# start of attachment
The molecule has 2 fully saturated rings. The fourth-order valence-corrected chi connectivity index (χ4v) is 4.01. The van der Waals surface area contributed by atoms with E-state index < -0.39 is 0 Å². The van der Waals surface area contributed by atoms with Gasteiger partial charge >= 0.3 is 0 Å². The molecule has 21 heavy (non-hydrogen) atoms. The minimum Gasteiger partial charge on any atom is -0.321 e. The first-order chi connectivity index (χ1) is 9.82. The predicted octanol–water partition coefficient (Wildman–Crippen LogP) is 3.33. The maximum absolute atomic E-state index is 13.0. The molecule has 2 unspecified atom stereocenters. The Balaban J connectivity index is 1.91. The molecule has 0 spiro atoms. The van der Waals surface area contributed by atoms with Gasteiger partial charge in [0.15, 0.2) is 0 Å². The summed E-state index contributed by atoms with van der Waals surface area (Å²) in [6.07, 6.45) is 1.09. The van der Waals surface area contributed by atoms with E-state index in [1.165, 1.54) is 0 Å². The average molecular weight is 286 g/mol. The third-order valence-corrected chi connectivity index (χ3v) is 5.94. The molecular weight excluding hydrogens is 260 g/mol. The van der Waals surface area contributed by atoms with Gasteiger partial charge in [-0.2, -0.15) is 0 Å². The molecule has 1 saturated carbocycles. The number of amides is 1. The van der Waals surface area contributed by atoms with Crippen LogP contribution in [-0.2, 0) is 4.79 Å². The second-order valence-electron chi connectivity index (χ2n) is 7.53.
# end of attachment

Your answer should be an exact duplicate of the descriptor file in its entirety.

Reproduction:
The molecule has 2 fully saturated rings. The fourth-order valence-corrected chi connectivity index (χ4v) is 4.01. The van der Waals surface area contributed by atoms with E-state index < -0.39 is 0 Å². The van der Waals surface area contributed by atoms with Gasteiger partial charge >= 0.3 is 0 Å². The molecule has 21 heavy (non-hydrogen) atoms. The minimum Gasteiger partial charge on any atom is -0.321 e. The first-order chi connectivity index (χ1) is 9.82. The predicted octanol–water partition coefficient (Wildman–Crippen LogP) is 3.33. The maximum absolute atomic E-state index is 13.0. The molecule has 2 unspecified atom stereocenters. The Balaban J connectivity index is 1.91. The molecule has 0 spiro atoms. The van der Waals surface area contributed by atoms with Gasteiger partial charge in [0.15, 0.2) is 0 Å². The summed E-state index contributed by atoms with van der Waals surface area (Å²) in [6.07, 6.45) is 1.09. The van der Waals surface area contributed by atoms with E-state index in [1.165, 1.54) is 0 Å². The average molecular weight is 286 g/mol. The third-order valence-corrected chi connectivity index (χ3v) is 5.94. The molecular weight excluding hydrogens is 260 g/mol. The van der Waals surface area contributed by atoms with Gasteiger partial charge in [-0.2, -0.15) is 0 Å². The molecule has 1 saturated carbocycles. The number of amides is 1. The van der Waals surface area contributed by atoms with Crippen LogP contribution in [-0.2, 0) is 4.79 Å². The second-order valence-electron chi connectivity index (χ2n) is 7.53.